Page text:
You Are Not Alone
Losing a loved one is one of the hardest things many of us will ever face. Dealing with death is difficult, and grief can sometimes be overwhelming. Each person grieves in his or her unique way, and determining the best way to show your support to someone who is grieving can be tough. What’s the best way to convey your sincere sympathy? How can you show you care in a meaningful, appropriate and comforting way?
There are all kinds of ways to show that you care. Sympathy cards, condolence messages, flowers or plants, food and small gifts are a few ways to express support. Attending a funeral or memorial service to offer condolences in person is another meaningful action.
What is grief ?
Grief is the natural reaction to loss. Grief is both a universal and a personal experience. Individual experiences of grief vary and are influenced by the nature of the loss. Some examples of loss include the death of a loved one, the ending of an important relationship, job loss, loss through theft or the loss of independence through disability.
The grieving process
Mourners have special needs they must tend-to if, over time and support of others, they are to heal.
Acknowledge the reality of death.
Embrace the pain of the loss.
Remember the person who died.
Develop a new self-identity.
Search for the meaning in life and death.
Continue to receive support from others.
Funerals help us to meet these six needs. Funerals are the beginning of our healing
Helping yourself heal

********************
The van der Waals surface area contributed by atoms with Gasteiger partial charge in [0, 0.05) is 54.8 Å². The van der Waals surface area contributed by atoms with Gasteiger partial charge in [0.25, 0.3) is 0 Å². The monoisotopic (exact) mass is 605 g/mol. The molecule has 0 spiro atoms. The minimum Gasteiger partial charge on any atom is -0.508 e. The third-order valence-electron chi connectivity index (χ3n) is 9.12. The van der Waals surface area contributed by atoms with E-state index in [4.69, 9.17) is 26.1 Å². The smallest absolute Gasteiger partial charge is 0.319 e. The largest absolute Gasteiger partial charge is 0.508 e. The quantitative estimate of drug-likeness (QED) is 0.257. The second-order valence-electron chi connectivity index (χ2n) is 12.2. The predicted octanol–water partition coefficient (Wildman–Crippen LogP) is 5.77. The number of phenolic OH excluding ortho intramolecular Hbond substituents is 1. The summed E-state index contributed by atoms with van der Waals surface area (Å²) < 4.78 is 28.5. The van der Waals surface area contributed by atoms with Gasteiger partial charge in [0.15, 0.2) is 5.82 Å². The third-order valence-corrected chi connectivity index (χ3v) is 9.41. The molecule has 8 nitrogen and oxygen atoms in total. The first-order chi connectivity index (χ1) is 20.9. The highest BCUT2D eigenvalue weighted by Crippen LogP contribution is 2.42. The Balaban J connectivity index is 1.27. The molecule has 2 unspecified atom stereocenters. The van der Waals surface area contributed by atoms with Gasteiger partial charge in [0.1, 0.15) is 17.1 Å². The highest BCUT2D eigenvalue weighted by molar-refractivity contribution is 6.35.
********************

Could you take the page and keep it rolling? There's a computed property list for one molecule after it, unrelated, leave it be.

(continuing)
The capacity to love requires the necessity to grieve when someone loved dies. You cannot heal unless you openly express your grief. Denying your grief will only make it become more confusing and overwhelming. Embrace your grief and heal.
Reconciling your grief will not happen quickly. Remember, grief is a process, not an event. Be patient and tolerant with yourself. Never forget that the death of someone loved changes your life forever. It’s not that you won’t be happy again. It’s simply that you will never be exactly the same as you were before the death.
The experience of grief is powerful. So, too, is your ability to help yourself heal. In doing the work of grieving, you are moving toward a renewed sense of meaning and purpose in your life.
We offer bereavement services for the families we serve. In addition, we have provided some helpful grief support links below:
Webhealing.com, the first interactive grief website on the internet, offers discussion boards, articles, book suggestions, and advice for men and women working through every aspect of grief. The site’s founder, Tom Golden LCSW, has provided book excerpts and contact information to help those healing from loss.
Willowgreen offers support and information for those dealing with life transition & aging, illness & caregiving, loss & grief, and hope & spirituality. The site offers advice, products, and inspirational materials.
The American Association of Retired Persons (AARP) website contains a Grief & Loss section with grief-related articles and information.
Growth House is an award-winning website that offers international resources for life-threatening illnesses and end of life care. The site features hypertext topic pages that explain major issues across the spectrum of hospice and home care, palliative care, pain management, grief, death with dignity, and quality improvement. It also offers disease-specific guides, an online bookstore, and even their own radio station.
The National Hospice and Palliative Care Organization’s website provides a host of information and resources for people facing a life-limiting illness or injury and their caregivers.
Most people will experience loss at some point in their lives. Grief is a reaction to any form of loss. Bereavement is a type of grief involving the death of a loved one.
Bereavement and grief encompass a range of feelings from deep sadness to anger. The process of adapting to a significant loss can vary dramatically from one person to another. It often depends on a person’s background, beliefs, and relationship to what was lost.
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